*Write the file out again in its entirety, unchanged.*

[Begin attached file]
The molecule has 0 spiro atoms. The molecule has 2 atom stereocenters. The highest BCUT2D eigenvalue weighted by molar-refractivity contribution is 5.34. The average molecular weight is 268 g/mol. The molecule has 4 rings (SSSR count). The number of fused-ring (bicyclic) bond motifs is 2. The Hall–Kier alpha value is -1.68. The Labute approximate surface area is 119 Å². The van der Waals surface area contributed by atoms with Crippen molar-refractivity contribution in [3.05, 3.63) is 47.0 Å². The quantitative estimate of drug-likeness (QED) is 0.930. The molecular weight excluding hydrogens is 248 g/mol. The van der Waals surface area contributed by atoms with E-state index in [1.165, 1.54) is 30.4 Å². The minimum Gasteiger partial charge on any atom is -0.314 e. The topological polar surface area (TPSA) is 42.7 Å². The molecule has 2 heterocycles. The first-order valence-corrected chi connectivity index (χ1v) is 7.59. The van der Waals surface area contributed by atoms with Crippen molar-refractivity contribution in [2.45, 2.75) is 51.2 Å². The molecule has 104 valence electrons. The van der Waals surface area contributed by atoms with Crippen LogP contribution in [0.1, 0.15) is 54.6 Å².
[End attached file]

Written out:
The molecule has 0 spiro atoms. The molecule has 2 atom stereocenters. The highest BCUT2D eigenvalue weighted by molar-refractivity contribution is 5.34. The average molecular weight is 268 g/mol. The molecule has 4 rings (SSSR count). The number of fused-ring (bicyclic) bond motifs is 2. The Hall–Kier alpha value is -1.68. The Labute approximate surface area is 119 Å². The van der Waals surface area contributed by atoms with Crippen molar-refractivity contribution in [3.05, 3.63) is 47.0 Å². The quantitative estimate of drug-likeness (QED) is 0.930. The molecular weight excluding hydrogens is 248 g/mol. The van der Waals surface area contributed by atoms with E-state index in [1.165, 1.54) is 30.4 Å². The minimum Gasteiger partial charge on any atom is -0.314 e. The topological polar surface area (TPSA) is 42.7 Å². The molecule has 2 heterocycles. The first-order valence-corrected chi connectivity index (χ1v) is 7.59. The van der Waals surface area contributed by atoms with Crippen molar-refractivity contribution in [2.45, 2.75) is 51.2 Å². The molecule has 104 valence electrons. The van der Waals surface area contributed by atoms with Crippen LogP contribution in [0.1, 0.15) is 54.6 Å².